The Preservation Society of Newport County announced in a press release today that the Second Annual Emerging Scholars Colloquium will take place on Saturday, Feb. 8, at Isaac Bell House. Four young scholars and professionals in the fields of decorative arts and historic preservation will share their original research during the event.

The Emerging Scholars Colloquium is organized by The Preservation Society of Newport County in collaboration with the Decorative Arts Trust. Beginning at 10 a.m., each scholar will give a half-hour presentation on his or her specific area of study.

“We’d love for students to spend their Saturday with us,” said Leslie Jones, the Director of Museum Affairs and Chief Curator at the Preservation Society. “There are so many incredible arts programs at area colleges and universities, and we would also encourage high school students to come because this gives an opportunity for a sneak peek at what this research field is all about. You are never too young to start looking at decorative arts.”

Participating scholars and their presentations are as follows:

• “The Ornate Staircase Railing at Marble House: A Unique and Exceptional Reflection of Versailles in Newport” by Mathilde Tollet, 2020 Preservation Society Research Fellow. This presentation will explore the strength of French influences on American Gilded Age design practices through the example of the wrought iron railing of the staircase at Marble House.

Tollet has an M.A. degree in Museology and Conservation from l’Ecole du Louvre, Paris, and Complutense University, Madrid.

• “A Tale of Two Families: An Engraved Tea Service in Antebellum Augusta, Georgia” by Kayli Rideout, Ph.D. candidate in American Studies at Boston University. Learn how a silver tea service from the home of a wealthy family in Augusta, now in the collection of the Museum of Early Southern Decorative Arts, preserved the stories of industry and power in antebellum Georgia.

Rideout is a recent recipient of the William C. and Susan S. Mariner Fellowship for Emerging Museum Professionals, sponsored by the Decorative Arts Trust. Most recently she was the Tiffany & Co. Foundation Curatorial Intern in American Decorative Arts at the Metropolitan Museum of Art.

• “Discriminate Doorknobs: An Inventory of Door Hardware at The Breakers and the Delineation of Spaces using Decorative Details” by Sebastién Dutton, 2020 Preservation Society Research Fellow. Dutton will give an overview of the variety of door hardware used throughout The Breakers and explain how the different designs and styles are used to create separation between public and private, family and service spaces.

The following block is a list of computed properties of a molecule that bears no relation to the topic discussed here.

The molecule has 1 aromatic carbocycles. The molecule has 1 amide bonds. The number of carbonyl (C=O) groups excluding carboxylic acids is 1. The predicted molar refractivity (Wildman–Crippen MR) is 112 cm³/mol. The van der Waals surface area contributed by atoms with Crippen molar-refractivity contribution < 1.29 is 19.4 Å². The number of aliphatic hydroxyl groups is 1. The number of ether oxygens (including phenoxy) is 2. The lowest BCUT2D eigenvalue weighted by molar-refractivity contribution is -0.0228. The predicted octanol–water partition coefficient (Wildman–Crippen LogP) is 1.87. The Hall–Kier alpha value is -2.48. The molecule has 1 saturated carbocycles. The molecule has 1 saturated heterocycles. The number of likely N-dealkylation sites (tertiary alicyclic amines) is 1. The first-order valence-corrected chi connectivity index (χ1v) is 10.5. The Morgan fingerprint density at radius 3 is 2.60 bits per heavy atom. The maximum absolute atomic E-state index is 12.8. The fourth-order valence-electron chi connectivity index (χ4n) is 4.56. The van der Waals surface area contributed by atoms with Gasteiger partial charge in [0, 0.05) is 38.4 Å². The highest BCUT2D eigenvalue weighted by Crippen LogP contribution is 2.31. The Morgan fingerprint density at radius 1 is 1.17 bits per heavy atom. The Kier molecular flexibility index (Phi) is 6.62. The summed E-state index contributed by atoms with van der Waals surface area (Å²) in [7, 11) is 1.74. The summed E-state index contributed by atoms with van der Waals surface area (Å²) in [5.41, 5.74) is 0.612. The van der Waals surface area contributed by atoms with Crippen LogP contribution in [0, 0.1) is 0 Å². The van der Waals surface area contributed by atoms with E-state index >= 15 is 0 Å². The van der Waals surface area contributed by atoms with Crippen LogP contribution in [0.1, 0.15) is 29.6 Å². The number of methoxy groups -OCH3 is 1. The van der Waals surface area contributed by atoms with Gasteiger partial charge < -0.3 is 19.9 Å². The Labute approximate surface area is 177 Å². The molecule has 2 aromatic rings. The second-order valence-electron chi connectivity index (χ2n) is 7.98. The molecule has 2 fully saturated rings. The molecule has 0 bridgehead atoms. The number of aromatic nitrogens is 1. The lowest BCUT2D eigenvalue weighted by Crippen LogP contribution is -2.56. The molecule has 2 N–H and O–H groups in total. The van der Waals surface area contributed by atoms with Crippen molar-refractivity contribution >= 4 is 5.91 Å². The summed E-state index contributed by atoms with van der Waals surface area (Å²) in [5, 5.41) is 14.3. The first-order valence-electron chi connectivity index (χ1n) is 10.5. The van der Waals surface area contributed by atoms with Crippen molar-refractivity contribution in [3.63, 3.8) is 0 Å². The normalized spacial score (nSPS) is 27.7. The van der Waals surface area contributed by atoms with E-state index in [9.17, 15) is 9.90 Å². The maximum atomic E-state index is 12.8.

Dutton has an M.A. degree in Design Studies and Historic Preservation from Boston Architectural College and has received three consecutive scholarships from the Preservation Society to attend the Newport Symposium.

• “Edgefield Stoneware in The Met’s American Wing” by Kate Hughes, 2018-2020 Peggy N. Gerry Research Scholar, The Metropolitan Museum of Art. Hughes will discuss her involvement with The Met’s upcoming exhibition focusing on the 19th-century alkaline-glazed stoneware of Old Edgefield District, South Carolina, a place of monumental pottery production that would not have been possible without the forced labor of enslaved African Americans.

Hughes earned her M.A. degree from Sotheby’s Institute of Art in New York. She was most recently the Andrew W. Mellon Curatorial Fellow in Historic Interiors at the Colonial Williamsburg Foundation.

A box lunch is included in admission to the Colloquium, as are complimentary visits to various Preservation Society properties.

Registration prices for the Emerging Scholars Colloquium are as follows: $5 for students; $30 for Preservation Society of Newport County and Decorative Arts Trust members; and $40 for the general public. Advance registration is required. Isaac Bell House is located at 70 Perry St.

“We hope to foster further original research by young scholars through this Colloquium,” Jones said. “It will be a great opportunity to connect the Preservation Society with these really unique research subjects that young scholars are bringing to life.”

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The Preservation Society of Newport County, Rhode Island, celebrating its 75th anniversary in 2020, is a nonprofit organization accredited by the American Alliance of Museums. It is dedicated to preserving and interpreting the area’s historic architecture, landscapes, decorative arts and social history. Its 11 historic properties – seven of them National Historic Landmarks – span more than 250 years of American architectural and social development.

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